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From Jean-Louis Boudart <>
Subject Re: Dependency management of the easyant plugins
Date Sat, 23 Apr 2011 23:21:56 GMT
Le 22 avril 2011 13:43, Nicolas Lalevée <> a écrit

> I would like to discuss the way the plugins are declaring the dependencies
> with each other.
> In easyant 0.8, there was some easyant include. Since it is an include and
> not an import, each plugin is somehow embedding its dependencies at runtime
> without directly exposing them to the plugins which are dependencies of it.
> So if two plugins wants to share some targets, they shouldn't declare these
> dependencies, it would be the responsibility to the one which includes them
> both to also include the plugin in common.
> In the refactoring of EASYANT-27 [1], I changed the includes with imports
> so there is no transitive issue about using extension point. Using extension
> point is kind of different of phases since the dependencies between targets
> are now explicit. Phases were the workflow every plugins was relying on. Now
> each plugin expose its points of extension, so each plugins is actually
> relying on each other. So include was not possible.
> I hope this is OK for everyone ?
Change on import vs include looks good for me even if we loose the ability
to "alias" a module.
Prefixing all targets of a plugins by hand will be error prone but maybe we
can find a workaround for this.

If i understand correctly, buildtype are supposed to load a set of plugins
and plug them through their extensionPoint, am i wrong ?
At first glance it seems to offer much more flexibility than what we had

Let's now discuss about "build lifecycle".
In easyant early stages we used a set of phases defining dependency between
each others.
Some plugins was "plugged by default" to standard phases. And buildtypes
were loading standard phases and sets of plugins.
There is at least two drawback of this solution :

   - As a enduser it was a bit confusing as you seen  all "PHASES" even if
   they don't contains any target. I guess enduser will all the time call the
   same phases (compile, test, package, verify, release) but will probably
   never call most of existing phases like process-sources etc...

   - Another drawback of this model was the coupling between plugins and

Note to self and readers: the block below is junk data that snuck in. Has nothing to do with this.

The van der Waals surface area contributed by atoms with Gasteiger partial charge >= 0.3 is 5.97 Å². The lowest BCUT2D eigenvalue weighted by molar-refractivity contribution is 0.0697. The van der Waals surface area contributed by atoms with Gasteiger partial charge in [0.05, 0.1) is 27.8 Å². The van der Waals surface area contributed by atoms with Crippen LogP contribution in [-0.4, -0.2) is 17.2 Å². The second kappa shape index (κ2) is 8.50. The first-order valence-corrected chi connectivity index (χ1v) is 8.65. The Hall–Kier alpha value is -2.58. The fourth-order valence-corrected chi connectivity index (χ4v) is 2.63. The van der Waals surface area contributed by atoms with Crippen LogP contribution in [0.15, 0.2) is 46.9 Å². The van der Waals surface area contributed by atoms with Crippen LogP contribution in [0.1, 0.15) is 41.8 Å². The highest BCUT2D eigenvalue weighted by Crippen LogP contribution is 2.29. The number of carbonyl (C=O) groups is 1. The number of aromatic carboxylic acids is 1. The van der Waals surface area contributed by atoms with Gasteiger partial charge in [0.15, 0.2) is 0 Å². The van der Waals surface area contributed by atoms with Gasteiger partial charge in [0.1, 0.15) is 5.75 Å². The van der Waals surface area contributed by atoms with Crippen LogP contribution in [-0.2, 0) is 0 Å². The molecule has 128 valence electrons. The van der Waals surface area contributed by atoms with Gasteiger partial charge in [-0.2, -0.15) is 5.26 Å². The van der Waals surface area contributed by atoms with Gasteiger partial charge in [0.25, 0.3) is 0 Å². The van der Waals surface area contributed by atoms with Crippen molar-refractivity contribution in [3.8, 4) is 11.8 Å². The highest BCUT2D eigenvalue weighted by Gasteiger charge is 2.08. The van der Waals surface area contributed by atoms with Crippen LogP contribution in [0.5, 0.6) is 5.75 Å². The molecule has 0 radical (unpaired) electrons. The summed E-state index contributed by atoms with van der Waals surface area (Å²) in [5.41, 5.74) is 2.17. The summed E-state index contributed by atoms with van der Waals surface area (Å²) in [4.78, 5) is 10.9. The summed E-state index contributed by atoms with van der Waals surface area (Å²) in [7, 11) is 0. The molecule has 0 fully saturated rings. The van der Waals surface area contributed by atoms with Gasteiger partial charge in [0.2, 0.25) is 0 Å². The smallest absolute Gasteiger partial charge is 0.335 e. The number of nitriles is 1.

phases. How someone can use it's own "lifecycle" ? Should he rebind all
   targets to his own phases ?

First can be addressed by exposing "high level target" for end users such as
compile, test, package, verify, etc.. (i'm not sure we need more). To limit
"copy/paste" between all our buildtype we should put thoses "high level
target" in a common plugin.

Second point is defacto addressed by your refactoring.

My last comment on the refactoring would be about relations between plugins.
I don't think we need to link plugins except if we had a good reason for it.
And if we need to link two plugins it would probably better to link on an
extensionPoint provided by an abstract module. In other cases linking
plugins should be done by buildtypes or by the enduser itself.

For example compile-java <import> ivy-provisioning. This sounds like a bad
choice for me as provisioning (filling a classpath for compilation) can be
done by others plugins such as "deps-lib".
In opposite i really like how cobertura / emma plugins interacts with tests
Both cobertura and emma plugins relies on test extension points defined in
an abtract-test plugin.

> Then I would like to go further. Because each plugin manage its own
> dependency, each import is an Ivy resolve behind the hood, there is not much
> dependency management of the plugins. Ivy is here barely used more than just
> downloading build files. There is no transitive dependency or conflict
> management.
> For instance:
> * build-std-java imports compile-java and ivy-provisioning
> * compile-java imports ivy-provisioning
> In this example, ivy-provisioning is resolved two times, and it is possible
> that the two resolved versions are not the same.
> I then suggest to move to a real dependency management of the plugins, by
> really using Ivy. Each plugin rather than importing himself its
> dependencies, it would just declares them. As a proof of concept, I
> implemented an Ant task that just does that. See the "experiment" folder I
> have just committed to test it.
> To run the sample, put the jars of both easyant and ivy into
> sample/ea-jars.
> Two special ant properties controls the task behaviour:
> * easyant.refresh : set it to true to force a resolve. Otherwise the last
> resolve report will be used
> * easyant.localrepo.basedir : set folder in which the scripts are
> retrieved, useful for embedding the build. If not set, the scripts are
> imported directly from the cache.
> As you could see the plugin dependencies are nicely resolved. So nicely
> that a script can have dependencies reusable in the script itself. See the
> script of org.apache.easyant#groovyfrontend. The classpath to find the
> project helper is computed by Ivy from the ivy.xml of the plugin.
> WDYT of the idea ?

BIG +1 :)

Jean Louis Boudart
Independent consultant
Project Lead

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